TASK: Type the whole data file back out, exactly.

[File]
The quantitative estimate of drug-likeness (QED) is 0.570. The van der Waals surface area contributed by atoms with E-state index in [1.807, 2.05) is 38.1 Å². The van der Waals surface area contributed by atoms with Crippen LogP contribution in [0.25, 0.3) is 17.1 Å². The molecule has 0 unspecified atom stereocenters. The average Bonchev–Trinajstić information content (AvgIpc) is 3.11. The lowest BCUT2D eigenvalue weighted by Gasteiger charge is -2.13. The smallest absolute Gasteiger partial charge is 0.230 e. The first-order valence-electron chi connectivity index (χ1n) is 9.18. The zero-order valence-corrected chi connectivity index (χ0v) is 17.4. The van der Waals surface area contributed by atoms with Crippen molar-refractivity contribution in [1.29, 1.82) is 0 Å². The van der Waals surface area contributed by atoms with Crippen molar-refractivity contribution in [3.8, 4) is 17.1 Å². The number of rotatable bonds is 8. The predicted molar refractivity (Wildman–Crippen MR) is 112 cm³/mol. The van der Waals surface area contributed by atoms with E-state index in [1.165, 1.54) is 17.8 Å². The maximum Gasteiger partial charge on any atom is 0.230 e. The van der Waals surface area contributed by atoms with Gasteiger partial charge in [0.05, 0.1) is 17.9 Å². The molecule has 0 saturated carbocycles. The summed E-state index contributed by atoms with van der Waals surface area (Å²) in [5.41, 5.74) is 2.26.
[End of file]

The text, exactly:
The quantitative estimate of drug-likeness (QED) is 0.570. The van der Waals surface area contributed by atoms with E-state index in [1.807, 2.05) is 38.1 Å². The van der Waals surface area contributed by atoms with Crippen LogP contribution in [0.25, 0.3) is 17.1 Å². The molecule has 0 unspecified atom stereocenters. The average Bonchev–Trinajstić information content (AvgIpc) is 3.11. The lowest BCUT2D eigenvalue weighted by Gasteiger charge is -2.13. The smallest absolute Gasteiger partial charge is 0.230 e. The first-order valence-electron chi connectivity index (χ1n) is 9.18. The zero-order valence-corrected chi connectivity index (χ0v) is 17.4. The van der Waals surface area contributed by atoms with Crippen molar-refractivity contribution in [1.29, 1.82) is 0 Å². The van der Waals surface area contributed by atoms with Crippen molar-refractivity contribution in [3.8, 4) is 17.1 Å². The number of rotatable bonds is 8. The predicted molar refractivity (Wildman–Crippen MR) is 112 cm³/mol. The van der Waals surface area contributed by atoms with E-state index in [1.165, 1.54) is 17.8 Å². The maximum Gasteiger partial charge on any atom is 0.230 e. The van der Waals surface area contributed by atoms with Gasteiger partial charge in [0.05, 0.1) is 17.9 Å². The molecule has 0 saturated carbocycles. The summed E-state index contributed by atoms with van der Waals surface area (Å²) in [5.41, 5.74) is 2.26.